Republican from Wisconsin Takes On Oil Subsidies

Filed in Gather Politics News Channel by on April 13, 2011 0 Comments

Reid Ribble is a freshman congressman from Wisconsin and is a member of the budget committee in the House of Representatives. Rep. Ribble is taking a path not tread by Republicans because it is usually against their interest. Mr. Ribble thinks oil companies should no longer receive oil subsidies from the U.S. government.

Currently oil companies get about $4 billion a year as tax breaks. During the State of the Union address, President Obama asked congress to stop providing oil companies with subsidies in light of record profits. For example, ExxonMobil recorded $31 billion in profits last year. Democrats also introduced a repeal of the subsidy connected to a continuing budget resolution but the Republicans.

During his appearance on C-SPAN, Ribble said the subsidies should be looked at. The congressmanÂ’s spokesperson took it further and said, “America is $14 trillion in debt and as a member of the Budget Committee, Congressman Ribble believes we’ve got to review all our spending priorities.”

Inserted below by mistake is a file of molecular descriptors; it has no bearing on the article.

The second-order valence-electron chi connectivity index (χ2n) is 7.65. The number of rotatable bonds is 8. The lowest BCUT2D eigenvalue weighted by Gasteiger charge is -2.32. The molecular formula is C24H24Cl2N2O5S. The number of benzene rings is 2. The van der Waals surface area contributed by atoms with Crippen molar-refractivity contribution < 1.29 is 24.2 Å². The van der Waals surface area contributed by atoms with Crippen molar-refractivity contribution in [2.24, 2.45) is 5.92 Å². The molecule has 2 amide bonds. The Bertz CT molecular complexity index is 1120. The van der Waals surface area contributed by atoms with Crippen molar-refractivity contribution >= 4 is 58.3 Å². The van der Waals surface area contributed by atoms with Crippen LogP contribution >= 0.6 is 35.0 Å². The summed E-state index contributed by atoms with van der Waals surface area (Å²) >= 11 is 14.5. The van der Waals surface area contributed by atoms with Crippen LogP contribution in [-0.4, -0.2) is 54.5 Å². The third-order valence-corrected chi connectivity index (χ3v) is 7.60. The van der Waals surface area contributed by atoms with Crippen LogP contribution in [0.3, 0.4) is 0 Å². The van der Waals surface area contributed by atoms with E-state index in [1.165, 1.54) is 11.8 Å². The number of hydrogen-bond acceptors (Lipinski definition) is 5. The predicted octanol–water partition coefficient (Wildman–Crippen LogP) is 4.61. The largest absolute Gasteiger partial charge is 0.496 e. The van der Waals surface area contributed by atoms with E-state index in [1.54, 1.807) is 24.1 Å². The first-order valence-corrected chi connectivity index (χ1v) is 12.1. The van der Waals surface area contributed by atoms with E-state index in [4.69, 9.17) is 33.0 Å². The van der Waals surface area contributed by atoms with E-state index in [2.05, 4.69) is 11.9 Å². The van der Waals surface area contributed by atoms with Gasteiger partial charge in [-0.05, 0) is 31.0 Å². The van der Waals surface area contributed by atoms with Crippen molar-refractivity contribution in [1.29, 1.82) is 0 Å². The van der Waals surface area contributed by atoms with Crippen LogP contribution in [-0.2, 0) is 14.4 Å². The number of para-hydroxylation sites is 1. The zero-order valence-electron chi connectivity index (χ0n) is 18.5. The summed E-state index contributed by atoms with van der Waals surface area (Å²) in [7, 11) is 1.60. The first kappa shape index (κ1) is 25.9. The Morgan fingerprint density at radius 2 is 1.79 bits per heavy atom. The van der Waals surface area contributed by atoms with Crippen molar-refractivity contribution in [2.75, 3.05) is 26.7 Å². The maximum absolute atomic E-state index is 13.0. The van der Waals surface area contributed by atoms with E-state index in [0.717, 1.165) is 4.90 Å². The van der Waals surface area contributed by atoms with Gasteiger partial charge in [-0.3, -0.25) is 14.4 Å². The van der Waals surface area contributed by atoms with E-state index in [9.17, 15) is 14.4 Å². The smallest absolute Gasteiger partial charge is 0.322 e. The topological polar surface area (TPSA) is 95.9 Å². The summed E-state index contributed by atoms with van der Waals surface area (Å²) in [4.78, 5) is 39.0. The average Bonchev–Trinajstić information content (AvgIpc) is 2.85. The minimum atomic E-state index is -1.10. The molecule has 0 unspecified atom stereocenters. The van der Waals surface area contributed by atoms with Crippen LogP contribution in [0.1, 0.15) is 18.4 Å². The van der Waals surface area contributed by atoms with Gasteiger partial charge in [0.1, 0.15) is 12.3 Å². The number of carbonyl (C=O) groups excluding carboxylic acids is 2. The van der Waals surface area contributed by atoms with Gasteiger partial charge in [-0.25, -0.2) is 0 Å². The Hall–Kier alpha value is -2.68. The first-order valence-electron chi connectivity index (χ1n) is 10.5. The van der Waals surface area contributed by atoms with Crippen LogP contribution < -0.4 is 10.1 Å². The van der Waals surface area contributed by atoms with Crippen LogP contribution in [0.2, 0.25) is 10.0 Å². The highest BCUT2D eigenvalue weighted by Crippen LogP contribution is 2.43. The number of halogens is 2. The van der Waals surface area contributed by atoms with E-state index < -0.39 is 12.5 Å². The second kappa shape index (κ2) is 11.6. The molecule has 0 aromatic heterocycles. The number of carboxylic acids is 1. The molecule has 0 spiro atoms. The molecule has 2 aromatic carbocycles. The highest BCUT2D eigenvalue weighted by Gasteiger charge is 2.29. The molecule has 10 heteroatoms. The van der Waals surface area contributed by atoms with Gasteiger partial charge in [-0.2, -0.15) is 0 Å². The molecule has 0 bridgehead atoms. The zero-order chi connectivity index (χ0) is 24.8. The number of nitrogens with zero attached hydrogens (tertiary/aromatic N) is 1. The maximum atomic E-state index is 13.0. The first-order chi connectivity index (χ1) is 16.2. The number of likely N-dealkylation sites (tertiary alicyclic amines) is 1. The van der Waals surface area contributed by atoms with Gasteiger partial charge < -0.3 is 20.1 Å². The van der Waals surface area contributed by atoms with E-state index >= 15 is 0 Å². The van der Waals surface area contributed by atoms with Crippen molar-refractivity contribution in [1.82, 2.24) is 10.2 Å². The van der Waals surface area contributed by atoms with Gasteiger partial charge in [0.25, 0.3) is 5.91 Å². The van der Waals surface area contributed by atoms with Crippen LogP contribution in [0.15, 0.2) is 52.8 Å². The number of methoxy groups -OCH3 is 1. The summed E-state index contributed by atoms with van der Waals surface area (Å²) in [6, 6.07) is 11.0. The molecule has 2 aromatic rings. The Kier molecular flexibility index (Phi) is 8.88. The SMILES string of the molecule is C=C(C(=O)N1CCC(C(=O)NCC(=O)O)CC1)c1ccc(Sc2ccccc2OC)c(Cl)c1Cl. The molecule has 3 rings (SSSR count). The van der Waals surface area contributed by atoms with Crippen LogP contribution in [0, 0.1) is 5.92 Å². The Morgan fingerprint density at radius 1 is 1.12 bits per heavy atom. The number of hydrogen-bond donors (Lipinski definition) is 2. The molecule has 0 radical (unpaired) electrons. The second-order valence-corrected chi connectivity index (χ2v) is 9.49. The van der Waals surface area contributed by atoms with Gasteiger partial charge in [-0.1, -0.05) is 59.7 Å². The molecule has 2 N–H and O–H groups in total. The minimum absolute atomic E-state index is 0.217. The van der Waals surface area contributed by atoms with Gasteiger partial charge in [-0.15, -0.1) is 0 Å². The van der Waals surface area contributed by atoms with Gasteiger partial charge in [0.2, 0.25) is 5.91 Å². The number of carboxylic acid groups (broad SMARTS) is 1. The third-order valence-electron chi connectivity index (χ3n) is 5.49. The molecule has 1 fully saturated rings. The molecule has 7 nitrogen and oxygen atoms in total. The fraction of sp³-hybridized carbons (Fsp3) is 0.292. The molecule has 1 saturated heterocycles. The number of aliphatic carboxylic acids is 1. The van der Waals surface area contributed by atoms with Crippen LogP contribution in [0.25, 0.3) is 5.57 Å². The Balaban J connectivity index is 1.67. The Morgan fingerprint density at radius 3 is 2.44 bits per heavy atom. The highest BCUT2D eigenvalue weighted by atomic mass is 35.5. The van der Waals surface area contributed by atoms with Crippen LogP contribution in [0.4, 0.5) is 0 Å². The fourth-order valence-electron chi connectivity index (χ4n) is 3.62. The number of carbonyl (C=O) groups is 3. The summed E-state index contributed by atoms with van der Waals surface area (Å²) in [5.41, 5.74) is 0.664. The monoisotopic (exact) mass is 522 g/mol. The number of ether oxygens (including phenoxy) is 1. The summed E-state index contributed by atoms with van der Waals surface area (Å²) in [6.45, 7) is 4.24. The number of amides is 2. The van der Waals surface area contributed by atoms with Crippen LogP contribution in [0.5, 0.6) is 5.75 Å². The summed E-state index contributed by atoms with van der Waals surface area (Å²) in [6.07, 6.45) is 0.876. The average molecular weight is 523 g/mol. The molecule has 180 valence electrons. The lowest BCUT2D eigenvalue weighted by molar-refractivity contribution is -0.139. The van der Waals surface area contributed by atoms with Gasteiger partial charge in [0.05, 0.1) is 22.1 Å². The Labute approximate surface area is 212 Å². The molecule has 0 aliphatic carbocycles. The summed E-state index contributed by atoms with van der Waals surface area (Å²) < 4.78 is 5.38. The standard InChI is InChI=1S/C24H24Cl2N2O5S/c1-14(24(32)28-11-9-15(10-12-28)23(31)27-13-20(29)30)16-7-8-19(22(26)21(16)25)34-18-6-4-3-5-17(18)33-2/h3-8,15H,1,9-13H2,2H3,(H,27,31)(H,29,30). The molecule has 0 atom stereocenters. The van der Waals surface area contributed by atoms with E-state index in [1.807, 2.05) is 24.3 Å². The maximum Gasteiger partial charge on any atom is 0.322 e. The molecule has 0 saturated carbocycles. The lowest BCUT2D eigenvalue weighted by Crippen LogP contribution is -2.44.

“The Congressman sticks by what he said on C-SPAN. He thinks that all energy subsidies should be thoroughly reviewed in this upcoming budget. He believes energy companies should stand on their own without subsidy. It’s time for these companies to sink or swim in the private sector without handouts from the federal taxpayer.”

Other Republicans are joining the Wisconsin congressman to take a stand against big oil. Sen. Mark Kirk (R-IL) called for cutting subsidies and said, “They’re doing just fine on their own.” Rep. Tom Graves (R-GA) called oil subsidies “a manipulation of the market place.”

Republicans went after Sesame Street because they thought the government shouldnÂ’t fund their broadcasts and they can do fine on their own. Sen. Jim DeMint (R-SC) said, “Shows like Sesame Street are thriving, multimillion-dollar enterprises … And, from 2003 to 2006, Sesame Street made more than $211 million from toy and consumer product sales. Big Bird will be just fine without his federal subsidies.”

Hopefully, but it is unlikely, Mr. DeMint and the rest of his Republican colleagues can agree that if Big Bird can do fine without subsidies because Sesame Street made $211 million, oil companies can do without $4 billion in subsidies because they made $31 billion in profits.

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